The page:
Australian Open great Max Wilander has some advice for the Scot, says Simon Briggs
Andy Murray is known for being one of tennis's great problem-solvers, a man who can unlock the game of almost any opponent like a safe-cracker armed with a stethoscope.
But is this versatility always an advantage? In the view of Mats Wilander, a three-time winner here at the Australian Open, Murray needs to let go of his chameleon instincts if he is going to unlock his full potential as a multiple Grand Slam champion.
"In today's game, variety can hurt you," Wilander says. "Andy is such a clever tennis player, but when you get to the very highest level, sometimes you have to let go of the brain. Novak Djokovic and Roger Federer are unbelievable at letting that happen, whereas Andy is sometimes too smart for his own good."
Instinct is a powerful force in sport, and it tends to resurface when an athlete is under pressure. Murray certainly felt that way yesterday against Ricardas Berankis, the little-known Lithuanian who played a fine match on Rod Laver Arena, and his response was to revert to a safety-first game with plenty of chess-like rallies.
This was effective enough to bring him a straight-sets win, but in the long term Murray's coach Ivan Lendl is trying to programme him to be more assertive. Lendl wants him to flatten his opponents like a juggernaut rather than inflicting death by a thousand cuts.
"As long as he has Ivan on his side I expect Andy to make serious leaps forward," says Wilander, who is commentating on the Australian Open for the Eurosport channel. "Not just in tennis but in the other things that go on outside the lines.
"Andy is already a fantastic player and yet there is still so much room for improvement. The forehand can be better, the backhand can be more aggressive, the first serve can be safer, the second serve can have more kick to it. If I was Ivan, I'd say to him, 'Why on earth don't you risk coming to the net sometimes when you most probably volley the best of all the guys?' And the last thing is, 'Don't let your chin drop'.
"When you compare Andy to Novak – which is the rivalry I expect to see dominating this season – Andy is much more of a 'player' in terms of the variety he has. But that's not always a good thing unless you're playing badly, or you need the other guy to start playing worse, which is when it comes in useful.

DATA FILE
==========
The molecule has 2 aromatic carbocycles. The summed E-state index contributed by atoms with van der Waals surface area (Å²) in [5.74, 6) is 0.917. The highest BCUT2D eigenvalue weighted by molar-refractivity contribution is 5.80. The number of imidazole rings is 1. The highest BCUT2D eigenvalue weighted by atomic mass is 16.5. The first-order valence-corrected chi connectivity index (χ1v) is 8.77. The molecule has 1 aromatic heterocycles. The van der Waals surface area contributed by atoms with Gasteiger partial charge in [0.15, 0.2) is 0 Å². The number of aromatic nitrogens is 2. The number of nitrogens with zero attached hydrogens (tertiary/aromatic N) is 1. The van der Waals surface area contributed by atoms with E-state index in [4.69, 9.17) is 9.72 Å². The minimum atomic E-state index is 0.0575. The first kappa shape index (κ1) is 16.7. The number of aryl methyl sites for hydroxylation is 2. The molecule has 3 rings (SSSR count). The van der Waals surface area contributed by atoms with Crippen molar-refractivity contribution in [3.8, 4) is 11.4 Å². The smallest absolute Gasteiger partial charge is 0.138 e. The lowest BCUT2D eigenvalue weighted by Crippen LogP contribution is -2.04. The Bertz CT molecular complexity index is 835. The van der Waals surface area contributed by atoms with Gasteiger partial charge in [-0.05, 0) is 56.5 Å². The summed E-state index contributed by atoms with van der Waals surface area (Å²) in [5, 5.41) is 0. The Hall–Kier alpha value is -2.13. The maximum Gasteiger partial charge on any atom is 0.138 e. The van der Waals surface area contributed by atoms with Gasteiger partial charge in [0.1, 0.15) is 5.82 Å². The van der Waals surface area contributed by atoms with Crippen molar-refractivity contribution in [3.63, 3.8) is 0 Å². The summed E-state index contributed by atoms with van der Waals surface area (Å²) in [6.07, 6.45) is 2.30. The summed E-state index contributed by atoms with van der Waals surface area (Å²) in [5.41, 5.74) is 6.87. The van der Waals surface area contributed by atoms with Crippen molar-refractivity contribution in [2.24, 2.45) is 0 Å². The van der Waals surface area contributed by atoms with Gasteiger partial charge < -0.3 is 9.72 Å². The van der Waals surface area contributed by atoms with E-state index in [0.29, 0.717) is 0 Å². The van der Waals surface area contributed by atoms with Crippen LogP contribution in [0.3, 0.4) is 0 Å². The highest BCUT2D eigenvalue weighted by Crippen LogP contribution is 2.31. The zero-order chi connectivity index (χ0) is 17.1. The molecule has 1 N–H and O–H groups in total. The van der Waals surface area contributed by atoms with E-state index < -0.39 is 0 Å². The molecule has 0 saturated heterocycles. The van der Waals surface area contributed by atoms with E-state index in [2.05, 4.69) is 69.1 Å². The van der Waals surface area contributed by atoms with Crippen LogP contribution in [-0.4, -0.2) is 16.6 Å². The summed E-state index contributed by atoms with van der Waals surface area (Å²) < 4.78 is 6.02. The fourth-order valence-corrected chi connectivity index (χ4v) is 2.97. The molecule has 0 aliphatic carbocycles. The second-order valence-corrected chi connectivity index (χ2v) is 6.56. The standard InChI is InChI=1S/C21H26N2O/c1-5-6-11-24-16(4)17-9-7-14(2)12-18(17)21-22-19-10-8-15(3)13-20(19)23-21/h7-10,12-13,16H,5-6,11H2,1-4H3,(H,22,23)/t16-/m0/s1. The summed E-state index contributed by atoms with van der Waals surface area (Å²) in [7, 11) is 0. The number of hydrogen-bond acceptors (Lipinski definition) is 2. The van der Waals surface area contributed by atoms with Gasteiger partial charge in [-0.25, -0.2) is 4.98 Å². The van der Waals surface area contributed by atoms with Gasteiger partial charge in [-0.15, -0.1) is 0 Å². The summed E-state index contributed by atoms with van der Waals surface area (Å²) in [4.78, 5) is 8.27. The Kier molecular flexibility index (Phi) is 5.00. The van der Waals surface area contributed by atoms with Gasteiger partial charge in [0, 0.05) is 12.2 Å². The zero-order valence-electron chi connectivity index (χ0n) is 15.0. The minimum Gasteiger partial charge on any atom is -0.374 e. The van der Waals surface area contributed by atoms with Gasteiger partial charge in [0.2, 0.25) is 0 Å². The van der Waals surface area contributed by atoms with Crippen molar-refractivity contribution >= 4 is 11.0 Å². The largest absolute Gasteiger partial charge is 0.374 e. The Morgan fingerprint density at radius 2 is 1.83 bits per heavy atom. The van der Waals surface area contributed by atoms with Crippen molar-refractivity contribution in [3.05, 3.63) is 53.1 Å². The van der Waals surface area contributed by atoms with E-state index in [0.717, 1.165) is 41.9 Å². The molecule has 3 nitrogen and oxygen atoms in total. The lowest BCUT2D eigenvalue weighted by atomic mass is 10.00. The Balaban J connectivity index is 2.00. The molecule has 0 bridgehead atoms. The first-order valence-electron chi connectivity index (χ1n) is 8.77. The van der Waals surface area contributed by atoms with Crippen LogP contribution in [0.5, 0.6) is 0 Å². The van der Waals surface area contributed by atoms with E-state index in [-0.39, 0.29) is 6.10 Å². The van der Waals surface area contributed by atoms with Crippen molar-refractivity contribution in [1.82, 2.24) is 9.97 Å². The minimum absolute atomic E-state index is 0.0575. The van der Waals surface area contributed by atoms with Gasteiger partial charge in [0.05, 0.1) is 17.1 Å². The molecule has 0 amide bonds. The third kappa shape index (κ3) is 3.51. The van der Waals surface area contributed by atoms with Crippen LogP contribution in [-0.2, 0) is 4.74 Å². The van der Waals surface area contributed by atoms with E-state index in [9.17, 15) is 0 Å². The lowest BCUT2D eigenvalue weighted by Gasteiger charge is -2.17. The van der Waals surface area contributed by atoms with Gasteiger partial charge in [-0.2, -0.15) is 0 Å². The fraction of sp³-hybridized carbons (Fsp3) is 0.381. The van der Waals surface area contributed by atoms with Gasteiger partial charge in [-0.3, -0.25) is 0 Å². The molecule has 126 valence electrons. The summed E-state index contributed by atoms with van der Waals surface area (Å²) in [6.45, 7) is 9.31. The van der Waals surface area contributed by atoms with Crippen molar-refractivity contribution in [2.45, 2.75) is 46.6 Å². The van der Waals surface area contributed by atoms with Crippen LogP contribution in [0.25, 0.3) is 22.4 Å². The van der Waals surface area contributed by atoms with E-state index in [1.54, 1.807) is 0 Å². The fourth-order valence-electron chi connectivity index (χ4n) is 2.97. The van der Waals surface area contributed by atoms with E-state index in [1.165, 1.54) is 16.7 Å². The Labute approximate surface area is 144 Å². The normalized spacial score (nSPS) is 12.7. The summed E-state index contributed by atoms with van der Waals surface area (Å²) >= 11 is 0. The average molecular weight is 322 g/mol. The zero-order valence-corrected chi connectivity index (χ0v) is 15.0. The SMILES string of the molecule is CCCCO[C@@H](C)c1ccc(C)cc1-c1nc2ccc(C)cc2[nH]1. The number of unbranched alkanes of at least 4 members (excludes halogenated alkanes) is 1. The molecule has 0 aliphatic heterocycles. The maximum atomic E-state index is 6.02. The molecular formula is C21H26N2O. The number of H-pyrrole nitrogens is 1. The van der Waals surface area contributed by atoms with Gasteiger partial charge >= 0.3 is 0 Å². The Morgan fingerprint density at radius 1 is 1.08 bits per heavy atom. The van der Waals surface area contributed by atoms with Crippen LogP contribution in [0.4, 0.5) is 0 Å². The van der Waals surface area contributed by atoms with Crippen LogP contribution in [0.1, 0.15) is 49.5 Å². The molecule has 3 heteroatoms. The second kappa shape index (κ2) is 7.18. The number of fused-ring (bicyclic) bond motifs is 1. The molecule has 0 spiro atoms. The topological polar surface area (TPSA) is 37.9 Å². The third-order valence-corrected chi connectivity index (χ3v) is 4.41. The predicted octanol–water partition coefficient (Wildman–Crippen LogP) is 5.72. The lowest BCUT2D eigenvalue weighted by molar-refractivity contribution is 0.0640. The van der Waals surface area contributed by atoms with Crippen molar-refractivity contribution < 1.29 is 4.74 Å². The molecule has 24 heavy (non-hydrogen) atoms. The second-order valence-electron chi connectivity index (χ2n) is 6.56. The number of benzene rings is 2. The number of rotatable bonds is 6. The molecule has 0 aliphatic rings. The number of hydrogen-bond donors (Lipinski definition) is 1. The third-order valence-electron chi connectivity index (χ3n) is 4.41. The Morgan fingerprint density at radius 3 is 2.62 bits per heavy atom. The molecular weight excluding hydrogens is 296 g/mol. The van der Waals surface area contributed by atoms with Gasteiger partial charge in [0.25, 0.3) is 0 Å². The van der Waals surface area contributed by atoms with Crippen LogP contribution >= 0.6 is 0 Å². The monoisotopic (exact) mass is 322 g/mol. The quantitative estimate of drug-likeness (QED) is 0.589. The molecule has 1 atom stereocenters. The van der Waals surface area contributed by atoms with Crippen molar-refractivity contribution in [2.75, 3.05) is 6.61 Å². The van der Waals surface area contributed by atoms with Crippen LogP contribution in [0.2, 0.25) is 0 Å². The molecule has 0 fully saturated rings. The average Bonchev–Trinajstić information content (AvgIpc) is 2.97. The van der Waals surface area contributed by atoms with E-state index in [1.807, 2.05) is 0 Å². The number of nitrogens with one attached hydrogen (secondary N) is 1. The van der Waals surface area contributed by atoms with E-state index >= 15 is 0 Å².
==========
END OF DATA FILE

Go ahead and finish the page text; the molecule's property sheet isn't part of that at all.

"If you look at Novak, he is as light as a feather, he takes the ball early and he just goes 'peck, peck, peck', like an irritating woodpecker. When you're playing against him, he never gives you anything.
"He has changed that around since his younger days, while Andy still shows little signs of distress that his opponents can pick up on. Professional tennis players don't miss anything: they've been playing this game since they were five years old and they will say, 'Woah, did you see that? He just dropped something there. That's where I've got to go at him'. But if Novak can turn that around then so can Andy. And that's where Ivan is the man to help him.
"It's got to start in training. Andy is too used to going, 'Oh no' – that first reaction when he makes a mistake. Just don't do it, and eventually it will stop. Ivan did the same thing early on, then he stopped at 24, when he won his first major. Suddenly he turned into a guy who thought he deserved to win.
"Ivan is trying to programme Andy to be more direct on the court. The message is, 'If playing the ball from A-to-B works, keep going until A-to-B doesn't work, and then maybe you go A-to-L'. That's when the brain has to take over.
"But A-to-B should be the natural instinct. Just do what we've done in practice – bang, bang. Andy has to allow that to happen early in matches, especially against Novak and Roger. Because if he lets the brain take over, they're going to let their natural instinct take over and just play. And that's usually better than Andy's brain.
"As a connoisseur of tennis, I'll be sorry to see fewer of the trick shots and unusual ploys. But for him it is better to play simpler: get on the court and off again, like Novak does.